Savage Hippie Episode 43 – Is Moldylocks Actually Marine Le Pen’s Daughter?


The Savage Hippie podcast got its first bit of negative press from a certain David Yorkshire – more like David DORKshire if you ask me! – of Mjornir Magazine in his piece, which though talking about Jews in general, used the Savage Hippie podcast – well, me specifically – as a springboard into his greater truths. I’m flattered to be considered such a master manipulator of my co-host Ann Sterzinger and to be put in a class alongside Ezra Levant, but honestly, I wish the criticism came from the left, not from the far right. And, NO, I don’t prescribe to “horse shoe theory.” Strangely David Cole only gets mentioned once in the piece and doesn’t even get tagged at the bottom.

All of that would be fine, but then I read his piece titled “Why Johnny Rotten Can Go Fuck Himself”, in which he claims that John Lydon and punk rock in general “was essentially a perversion of pub rock for middle-class Leftists”, and I got mad.

Ugh, Dorkshire fucking calls the Who, Sensational Alex Harvey Band, Captain Beefheart and Slade PUB ROCK. Is he out of his fucking mind? Captain Beefeart – born Don Van Vliet – was a frienemy of Frank Zappa’s and played a mind-boggling mix of free jazz and electric blues, as evidenced in his pair of masterpieces Trout Mask Replica and Lick My Decals Off, Baby, and he’s fucking AMERICAN, you idiot. Pub Rock was an explicitly British phenomenon, mixing elements of 70s boogie rock and rockabilly. Slade and Alex Harvey were big time glam rockers who didn’t come close to the pubs of the mid-70s, and, if you consider the Who pub rock, please stop talking about rock ‘n’ roll altogether.

Here, Dave Dorkshire, I’ll throw you a bone; the 101ers – who featured a pre-punk Joe Strummer on guitar and vocals – Eddie and the Hot Rods, Ducks Deluxe, Kilburn and the High Roads, Ian Dury and the Blockheads, Dr. Feelgood and Bazooka Joe – who featured a pre-punk Adam Ant on bass – are fucking PUB ROCK. A couple of early punk bands like the Stranglers and the Vibrators also began as pub rock, so there’s that.

Also, the Sex Pistols wrote all their own songs, both guitarist Steve Jones and drummer Paul Cook were more than adequate at their respective instruments and Lydon, Vicious and most other punk rockers wore swastikas to go with the cowboys with touching knobs and hammers and sickles, so blow it out yer arse!

Aaaanyway… David was supposed to show up, but some crisis occurred which we found about later, hence our jokey attitudes. But fuggit; we persevered. Like the retard that I am, I put the climax of the show right in the middle; the climax of course being a story in which Ann describes her horrifying experience in the French city of Marseille at the hands of Muslim invaderrr…. immigrants. The rest of the show is filled with stupid jokes about Moldylocks secretly being the daughter of Marine Le Pen, us bitching about how Baby Boombers pissed away Western civilization and dick jokes involving some of youtube’s hottest “traditionalist” and “nationalist” broads.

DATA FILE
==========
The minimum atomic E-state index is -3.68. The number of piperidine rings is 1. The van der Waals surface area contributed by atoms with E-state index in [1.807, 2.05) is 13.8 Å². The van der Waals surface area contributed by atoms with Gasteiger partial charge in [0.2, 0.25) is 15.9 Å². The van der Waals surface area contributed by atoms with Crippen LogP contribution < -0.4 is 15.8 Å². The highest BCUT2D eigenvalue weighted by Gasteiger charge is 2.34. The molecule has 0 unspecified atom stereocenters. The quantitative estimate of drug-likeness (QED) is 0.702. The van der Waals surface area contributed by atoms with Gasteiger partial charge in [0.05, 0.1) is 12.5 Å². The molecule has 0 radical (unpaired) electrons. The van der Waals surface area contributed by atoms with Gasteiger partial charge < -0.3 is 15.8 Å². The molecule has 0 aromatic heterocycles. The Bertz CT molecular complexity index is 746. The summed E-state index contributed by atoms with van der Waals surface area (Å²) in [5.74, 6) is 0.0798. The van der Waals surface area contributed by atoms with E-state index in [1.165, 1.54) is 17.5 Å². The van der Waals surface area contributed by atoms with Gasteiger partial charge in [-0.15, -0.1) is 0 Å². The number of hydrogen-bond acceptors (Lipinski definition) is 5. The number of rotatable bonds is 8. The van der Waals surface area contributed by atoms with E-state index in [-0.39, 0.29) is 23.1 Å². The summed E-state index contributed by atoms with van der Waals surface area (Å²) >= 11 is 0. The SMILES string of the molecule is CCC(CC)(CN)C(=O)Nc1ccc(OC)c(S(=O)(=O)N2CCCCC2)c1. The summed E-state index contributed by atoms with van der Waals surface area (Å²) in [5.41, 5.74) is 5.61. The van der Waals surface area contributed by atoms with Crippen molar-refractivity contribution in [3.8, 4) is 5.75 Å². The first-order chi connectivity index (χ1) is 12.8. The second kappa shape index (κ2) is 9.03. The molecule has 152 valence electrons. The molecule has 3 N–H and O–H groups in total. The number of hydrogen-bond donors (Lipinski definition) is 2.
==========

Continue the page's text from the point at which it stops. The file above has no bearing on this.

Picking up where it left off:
For Sounds of Marshabaloosh, we play the Orchestral Manoeuvres in the Dark song “Joan of Arc” as an homage to France’s last hope Marine Le Pen.

Art this time was supplied by friend and fan of the show Ismael A. Schonhorst, and the song at the end is, as expected, “The Diet Has Failed” by the Yesticles.

Savage Hippie Episode 42 – I’m Not a Neocon, Bombs Just Make Me Wet


I know, this latest episode is only 67 minutes long.

But Edgar G. Ulmer’s 1934 horror classic The Black Cat with Bela Lugosi is only 66 minutes long!

And I KNOW, this episode doesn’t have David in it.

But again Edgar G. Ulmer’s 1934 horror classic The Black Cat with Bela Lugosi ALSO didn’t have David in it!

Ann had a rough week, so we banged out this episode the best we could, and I think we still did good a job in spite the episode’s brevity. The information about us not going into Syria is a week old, but ya know what? Unless you’re a hardcore AltRighter who shouts “cuck” at any provocation, the fact is that we’re back to where we were before Syria. That is: with Trump rallies getting disrupted by Soros backed Antifas and other leftist riff raff, and the cultural civil war that’s fun to watch unfolding online.

So, as far as I’m concerned, shit is back to normal.

But yes, we discuss the potential – and now nearly annulled – split among Trump’s base, hate crime hoaxes, how neoconservative women get wet by watching shit blow up, the creeping nearly Islamic puritanism seeping into the AltRight, our usual detour into talking about punk rock that most people don’t care about, It’s a Wonderful Life and thigh gaps, which in spite my cavalier tone really ARE the best thing ever.

Speaking of punk rock, this week’s Sounds of Marshabaloosh features none other than the Meatmen with their song “KKK (Kill Kunt Koulter).” The Meatmen hold a personal place in my rectum, having been a fan since I was like 15 and coming from the Midwest, I identify with their brand of un-PC comedy rock; Ann apparently likes ’em too, weee! Although, since I LIKE Ann Coulter, Ann and I discuss the song and how, if Tesco Vee wrote the same kinds of lyrics about say, Rachel Maddow, the Meatmen would have an army of feminist harpies coming after them. Listen to the “KKK” by the Meatmen here.

I did the artwork. Lazy, you call it? Blow me, I sampled Clayton V’s work the way rappers sample other artists’ music. And of course the song at the end is “The Diet Has Failed” by the Yesticles.

Ten Things I Will Always Find Funny About Old Movies